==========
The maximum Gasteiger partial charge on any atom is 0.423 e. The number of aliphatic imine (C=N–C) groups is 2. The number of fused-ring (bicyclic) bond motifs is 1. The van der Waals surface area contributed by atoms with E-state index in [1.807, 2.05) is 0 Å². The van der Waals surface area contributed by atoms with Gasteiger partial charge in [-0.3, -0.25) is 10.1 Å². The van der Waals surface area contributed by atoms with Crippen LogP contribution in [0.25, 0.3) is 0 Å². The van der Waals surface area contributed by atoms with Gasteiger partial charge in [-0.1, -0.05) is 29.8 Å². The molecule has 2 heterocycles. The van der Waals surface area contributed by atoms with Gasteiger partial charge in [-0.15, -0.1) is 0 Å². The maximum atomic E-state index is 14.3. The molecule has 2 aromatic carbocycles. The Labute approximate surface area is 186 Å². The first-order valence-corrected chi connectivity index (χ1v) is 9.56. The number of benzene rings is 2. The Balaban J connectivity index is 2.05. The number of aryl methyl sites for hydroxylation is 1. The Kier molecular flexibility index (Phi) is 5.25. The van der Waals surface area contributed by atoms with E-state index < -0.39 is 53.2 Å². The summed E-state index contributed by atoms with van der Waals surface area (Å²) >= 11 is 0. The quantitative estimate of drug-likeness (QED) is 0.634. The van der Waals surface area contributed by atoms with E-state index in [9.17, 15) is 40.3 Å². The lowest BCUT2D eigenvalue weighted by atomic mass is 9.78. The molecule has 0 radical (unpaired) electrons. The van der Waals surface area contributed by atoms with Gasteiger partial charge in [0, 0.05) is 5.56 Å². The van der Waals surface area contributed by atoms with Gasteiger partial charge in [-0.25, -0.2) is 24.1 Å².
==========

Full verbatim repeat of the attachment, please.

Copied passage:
The maximum Gasteiger partial charge on any atom is 0.423 e. The number of aliphatic imine (C=N–C) groups is 2. The number of fused-ring (bicyclic) bond motifs is 1. The van der Waals surface area contributed by atoms with E-state index in [1.807, 2.05) is 0 Å². The van der Waals surface area contributed by atoms with Gasteiger partial charge in [-0.3, -0.25) is 10.1 Å². The van der Waals surface area contributed by atoms with Crippen LogP contribution in [0.25, 0.3) is 0 Å². The van der Waals surface area contributed by atoms with Gasteiger partial charge in [-0.1, -0.05) is 29.8 Å². The molecule has 2 heterocycles. The van der Waals surface area contributed by atoms with Gasteiger partial charge in [-0.15, -0.1) is 0 Å². The maximum atomic E-state index is 14.3. The molecule has 2 aromatic carbocycles. The Labute approximate surface area is 186 Å². The first-order valence-corrected chi connectivity index (χ1v) is 9.56. The number of benzene rings is 2. The Balaban J connectivity index is 2.05. The number of aryl methyl sites for hydroxylation is 1. The Kier molecular flexibility index (Phi) is 5.25. The van der Waals surface area contributed by atoms with E-state index < -0.39 is 53.2 Å². The summed E-state index contributed by atoms with van der Waals surface area (Å²) >= 11 is 0. The quantitative estimate of drug-likeness (QED) is 0.634. The van der Waals surface area contributed by atoms with E-state index in [9.17, 15) is 40.3 Å². The lowest BCUT2D eigenvalue weighted by atomic mass is 9.78. The molecule has 0 radical (unpaired) electrons. The van der Waals surface area contributed by atoms with Gasteiger partial charge in [0, 0.05) is 5.56 Å². The van der Waals surface area contributed by atoms with Gasteiger partial charge in [-0.25, -0.2) is 24.1 Å².